Streamline. Well, they're all gone now, because the states 
figure that that's a little hard to do. We now have a bill with 
merely token simplifications, and we still permit all of these 
jurisdictions.
    Senator Pryor. Well, I don't necessarily agree with what 
you said, but I do want to move on to my next question. And 
that is, you know, we talked about just a moment ago your 
example of using Mr. Bercu's website to purchase a book and 
getting the wrong sales tax. I'm not that familiar with the 
sales tax in Virginia and how that works in buying something 
online through his store.
    But, to me, that is another reason--I think you've made 
another point on why we should support this legislation, 
because this legislation would protect a retailer that has made 
a mistake, whether it's inadvertent or--you know, however that 
works, it would protect the retailer so he doesn't have the 
liability.
    Mr. Bercu, do you have any comment on that?
    Mr. Bercu. Well, yes. That's exactly what the act provides. 
The other thing about this is I believe that, with the 
simplified procedures that the act contemplates, there are 
going to be a whole slew of people getting in the business of 
data provision. There will be other companies, and the costs 
will go down, just like every other thing that is suddenly 
available. Suddenly there will be a market, and suddenly there 
will be a value, and suddenly there will be people who decide 
they can beat Amazon's 2.9 percent and do some other deal to 
sell that data or sell those services to individual retailers.
    So I don't see this going forward as being a problem. And I 
guess the most salient factor is what one of the senators 
pointed out earlier, that $500,000 exempts 99 percent of the 
people doing online business in the first place. That's a 
substantial number of people doing online business, and I 
believe that the 1 percent that are left probably already are 
taking steps to make this not be a problem.
    Senator Pryor. Thank you, Mr. Chairman.
    The Chairman. Thank you, Senator Pryor.
    Senator Boozman.

                STATEMENT OF HON. JOHN BOOZMAN,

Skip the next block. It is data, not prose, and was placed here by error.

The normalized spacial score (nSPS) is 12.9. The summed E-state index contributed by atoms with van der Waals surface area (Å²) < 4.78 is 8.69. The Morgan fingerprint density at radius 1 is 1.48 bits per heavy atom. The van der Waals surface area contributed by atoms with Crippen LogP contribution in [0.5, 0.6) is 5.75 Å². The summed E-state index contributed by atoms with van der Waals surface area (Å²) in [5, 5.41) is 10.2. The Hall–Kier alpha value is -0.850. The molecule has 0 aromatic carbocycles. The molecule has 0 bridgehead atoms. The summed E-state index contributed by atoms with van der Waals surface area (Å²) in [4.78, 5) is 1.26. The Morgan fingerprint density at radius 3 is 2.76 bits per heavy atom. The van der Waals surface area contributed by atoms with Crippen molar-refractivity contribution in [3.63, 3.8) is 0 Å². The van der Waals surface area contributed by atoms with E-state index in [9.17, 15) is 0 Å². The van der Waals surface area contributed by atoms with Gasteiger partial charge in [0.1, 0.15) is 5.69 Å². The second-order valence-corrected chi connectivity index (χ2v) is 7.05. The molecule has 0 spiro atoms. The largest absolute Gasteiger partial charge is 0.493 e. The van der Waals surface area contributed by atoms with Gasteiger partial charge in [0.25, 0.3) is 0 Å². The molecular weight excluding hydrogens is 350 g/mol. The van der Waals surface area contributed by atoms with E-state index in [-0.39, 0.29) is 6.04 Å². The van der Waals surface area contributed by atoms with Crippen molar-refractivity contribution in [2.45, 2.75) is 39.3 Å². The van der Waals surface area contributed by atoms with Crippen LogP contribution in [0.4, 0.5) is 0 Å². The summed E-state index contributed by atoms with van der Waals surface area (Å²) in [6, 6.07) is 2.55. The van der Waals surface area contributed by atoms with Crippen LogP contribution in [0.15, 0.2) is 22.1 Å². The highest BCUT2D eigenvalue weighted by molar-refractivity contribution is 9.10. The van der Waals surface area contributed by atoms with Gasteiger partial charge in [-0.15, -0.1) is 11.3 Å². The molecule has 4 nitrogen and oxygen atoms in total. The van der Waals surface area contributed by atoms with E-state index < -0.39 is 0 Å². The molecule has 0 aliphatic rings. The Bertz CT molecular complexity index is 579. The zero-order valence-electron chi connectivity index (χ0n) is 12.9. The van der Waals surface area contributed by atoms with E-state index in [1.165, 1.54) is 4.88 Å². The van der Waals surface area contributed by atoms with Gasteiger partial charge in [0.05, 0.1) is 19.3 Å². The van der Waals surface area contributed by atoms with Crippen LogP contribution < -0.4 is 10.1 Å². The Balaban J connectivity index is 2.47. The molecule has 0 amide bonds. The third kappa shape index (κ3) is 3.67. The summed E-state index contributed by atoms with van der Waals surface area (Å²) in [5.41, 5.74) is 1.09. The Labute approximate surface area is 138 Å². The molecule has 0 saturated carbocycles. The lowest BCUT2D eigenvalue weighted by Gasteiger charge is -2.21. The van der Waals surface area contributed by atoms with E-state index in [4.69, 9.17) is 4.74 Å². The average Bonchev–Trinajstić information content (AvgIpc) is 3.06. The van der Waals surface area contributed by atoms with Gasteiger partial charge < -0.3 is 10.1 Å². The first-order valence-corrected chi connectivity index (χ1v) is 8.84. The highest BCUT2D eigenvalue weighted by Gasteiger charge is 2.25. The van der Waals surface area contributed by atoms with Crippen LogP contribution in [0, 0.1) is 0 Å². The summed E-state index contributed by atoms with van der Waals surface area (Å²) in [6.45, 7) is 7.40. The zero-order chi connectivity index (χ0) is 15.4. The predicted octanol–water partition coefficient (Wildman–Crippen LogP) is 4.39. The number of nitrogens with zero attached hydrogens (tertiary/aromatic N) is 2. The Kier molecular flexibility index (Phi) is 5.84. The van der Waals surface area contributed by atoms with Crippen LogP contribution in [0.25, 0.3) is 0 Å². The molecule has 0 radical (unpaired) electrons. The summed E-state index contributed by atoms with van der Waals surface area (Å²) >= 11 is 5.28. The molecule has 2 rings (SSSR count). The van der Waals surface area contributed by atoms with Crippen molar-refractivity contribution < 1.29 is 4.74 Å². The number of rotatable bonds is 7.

U.S. SENATOR FROM ARKANSAS

    Senator Boozman. Thank you, Mr. Chairman.
    Mr. DelBianco, you were talking about a lot of pressure 
coming from the big box retailers in regard to getting this 
done. What do you say, though, to Main Street Interiors in Van 
Buren, a town adjacent to where I grew up in Arkansas? They 
have the problem of starting out 8.5 percent behind. And so 
we've been talking about fairness and stuff. How do you compete 
in that situation?
    Mr. DelBianco. The big box retailers who already have to 
collect from their websites in every single state today would 
benefit from even a tiny bit of simplification. But this 
Interiors company--when they sell to customers in other states, 
other than Arkansas, they would be incurring brand new 
obligations to collect for all those other states when they're 
taking advantage of the opportunity to ship things at a lower 
price to customers in other states.
    For them, there's nothing remotely simple about having to 
collect and file for all those different jurisdictions. So most 
businesses on main street today use the Internet as a way of 
surviving and competing against the big box stores and by 
Amazon.
    Senator Boozman. Why does the vast majority of small 
businesses in Arkansas and many of our other states disagree 
with that? I mean, they're overwhelmingly--small business is 
overwhelmingly for this.
    Mr. DelBianco. Small business, small retail, has been 
really taking it in the shorts for decades from shopping malls, 
from the advent of big box stores, and certainly by giant 
retailers. Small business is under assault, and the small 
business retail environment has changed dramatically. It's now 
very top heavy as opposed to being bottom heavy.
    So those businesses are under assault, and they might well 
believe that that price difference associated with the consumer 
who wants to save sales tax will be the answer to all their 
problems. But there's no evidence, other than anecdotal, that 
consumers will go online to avoid sales tax. A few do, Senator, 
and I'm aware of that. A few do.
    But the vast majority of people who buy online--probably 
your family included--we buy online for convenience and 
selection, and we pay for the shipping. And often we pay sales 
tax for 17 of the top 20 e-retailers today.
    The Chairman. You haven't answered his question.
    Senator Boozman. Well, again, really what you're saying is 
that the vast majority of retailers who are overwhelmingly 
supportive of this--they don't really understand why they're 
not doing as well as they would like. I'll tell you why I think 
they're not doing it.
    I've got three daughters. The youngest is 26. The oldest is 
probably 33 or 34. They go into a store. They get their iPad